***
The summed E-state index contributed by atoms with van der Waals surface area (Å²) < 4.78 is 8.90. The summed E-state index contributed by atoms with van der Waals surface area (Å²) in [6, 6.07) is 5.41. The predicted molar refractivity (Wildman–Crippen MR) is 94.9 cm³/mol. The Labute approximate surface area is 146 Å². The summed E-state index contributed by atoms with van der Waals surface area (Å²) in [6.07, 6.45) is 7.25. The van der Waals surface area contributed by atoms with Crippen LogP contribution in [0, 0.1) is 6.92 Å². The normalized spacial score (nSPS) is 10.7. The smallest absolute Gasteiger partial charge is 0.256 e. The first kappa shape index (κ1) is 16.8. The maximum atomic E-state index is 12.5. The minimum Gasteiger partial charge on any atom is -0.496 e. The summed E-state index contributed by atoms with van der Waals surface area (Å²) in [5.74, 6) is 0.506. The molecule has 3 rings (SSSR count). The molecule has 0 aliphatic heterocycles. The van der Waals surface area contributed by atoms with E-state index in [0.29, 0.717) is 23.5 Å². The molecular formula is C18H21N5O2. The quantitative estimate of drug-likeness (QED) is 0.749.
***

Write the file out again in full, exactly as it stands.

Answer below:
The summed E-state index contributed by atoms with van der Waals surface area (Å²) < 4.78 is 8.90. The summed E-state index contributed by atoms with van der Waals surface area (Å²) in [6, 6.07) is 5.41. The predicted molar refractivity (Wildman–Crippen MR) is 94.9 cm³/mol. The Labute approximate surface area is 146 Å². The summed E-state index contributed by atoms with van der Waals surface area (Å²) in [6.07, 6.45) is 7.25. The van der Waals surface area contributed by atoms with Crippen LogP contribution in [0, 0.1) is 6.92 Å². The normalized spacial score (nSPS) is 10.7. The smallest absolute Gasteiger partial charge is 0.256 e. The first kappa shape index (κ1) is 16.8. The maximum atomic E-state index is 12.5. The minimum Gasteiger partial charge on any atom is -0.496 e. The summed E-state index contributed by atoms with van der Waals surface area (Å²) in [5.74, 6) is 0.506. The molecule has 3 rings (SSSR count). The molecule has 0 aliphatic heterocycles. The van der Waals surface area contributed by atoms with E-state index in [0.29, 0.717) is 23.5 Å². The molecular formula is C18H21N5O2. The quantitative estimate of drug-likeness (QED) is 0.749.